Eraserhead – A dream of strange and troubling things (1977)
The film was begun on the shoestring budget afforded for a short by the AFI, the screenplay was only 21 pages long at this point. Production stopped and started depending on when Lynch would have to stop, earn some money for his young family and then save enough for the next round of filming. All the sets and props were handmade by Lynch himself and by the time the film was finished it had taken up about 5 years of his life. Many of his friends and family gave their time to the project working for free and the results were worth the effort. Lynch has said recently that Eraserhead is his most spiritual film, growing as it did out of his problems with living in as violent as city as Philadelphia feeling a sense of dread everywhere he went there and of course being a new father.
Eraserhead is a full-blown nightmare placed on celluloid. It doesn’t matter what it all means but clearly it has a lot on its mind. Fear of fatherhood and the rise of industry; is it a metaphor for sexually transmitted diseases? It’s best not to think about these things and just let the film wash over you with its weird atmosphere and arresting imagery. That’s probably a good guide for watching David Lynch’s films overall, don’t try and work it all out whilst you watch just go with it as you would a dream. Eraserhead is like a mission statement for Lynch’s career, he sets down the template for the dream logic that informs most of his films and sets out to both disgust you and make you think.
Upon initial release in 1977 Eraserhead met with some appalling reviews. Over the next few years it went on to gain a cult following being proclaimed by pop culture icons as a magnificent work of cinema. The ‘In Heaven’ song sung by the lady in the radiator went on to be covered by bands as diverse as The Pixies and Bauhaus. Stanley Kubrick also proclaimed the film as one of his favourites and showed it to the cast and crew of The Shining in order to put them into the atmosphere he wanted for his film. Bad taste auteur John Waters would also proclaim his love for the film in interviews whilst promoting his own work.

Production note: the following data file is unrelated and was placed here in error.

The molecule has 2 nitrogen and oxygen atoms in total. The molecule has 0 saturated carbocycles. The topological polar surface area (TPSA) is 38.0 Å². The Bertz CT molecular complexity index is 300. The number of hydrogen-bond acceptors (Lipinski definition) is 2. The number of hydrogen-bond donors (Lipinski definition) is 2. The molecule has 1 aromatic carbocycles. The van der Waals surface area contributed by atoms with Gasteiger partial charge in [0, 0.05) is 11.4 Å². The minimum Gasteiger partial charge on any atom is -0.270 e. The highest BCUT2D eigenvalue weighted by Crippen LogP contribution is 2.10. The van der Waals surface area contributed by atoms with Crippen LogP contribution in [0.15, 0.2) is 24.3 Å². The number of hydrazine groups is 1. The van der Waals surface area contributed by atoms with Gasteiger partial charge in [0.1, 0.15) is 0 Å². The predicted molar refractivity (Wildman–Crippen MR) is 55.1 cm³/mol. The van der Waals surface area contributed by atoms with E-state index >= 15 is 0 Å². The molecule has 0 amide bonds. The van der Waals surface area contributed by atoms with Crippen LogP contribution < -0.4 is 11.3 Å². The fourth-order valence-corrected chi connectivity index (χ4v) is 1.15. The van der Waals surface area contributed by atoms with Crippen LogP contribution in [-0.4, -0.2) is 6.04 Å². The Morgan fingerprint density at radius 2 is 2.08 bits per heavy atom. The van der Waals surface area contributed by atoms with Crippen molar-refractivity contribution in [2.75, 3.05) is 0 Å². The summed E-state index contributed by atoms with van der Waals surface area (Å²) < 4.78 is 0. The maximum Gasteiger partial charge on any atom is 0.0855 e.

All of this helped build momentum and keep the film at midnight screenings for years to come. The film is notable for also being his first collaboration with Jack Nance, Charlotte Stewart and Catherine Coulson who he would go on to work with on Twin Peaks. From an eventual budget of $100,000 Eraserhead went on to make money, grossing $7 million dollars. It may not have set the world alight but one thing was for certain; a major new talent had arrived.
The Elephant Man (1980)
After the underground success of Eraserhead, Lynch began his first attempt to get his long cherished dream project Ronnie Rocket off the ground. However it was not an easy sell and as Eraserhead hadn’t exactly made serious money it was the wrong time to pitch such a strange project. During this time Lynch fell in with young up and coming producer Stuart Cornfield who had a link to another producer who had a screenplay by Christopher De Vore and Eric Bergren entitled The Elephant Man.
Impressed by its sensitive handling of such a grotesque subject matter, Cornfield suggested David Lynch as the director of the film, luckily Lynch felt the same way as Cornfield about what he could bring to the project. The script was a slightly fictionalised account of Joseph Carey (John Merrick in the screenplay) who was the most radically deformed person in history during the industrial revolution. Initially the project met with resistance from executives which was strange because the Broadway play of The Elephant Man was enjoying some success at the time.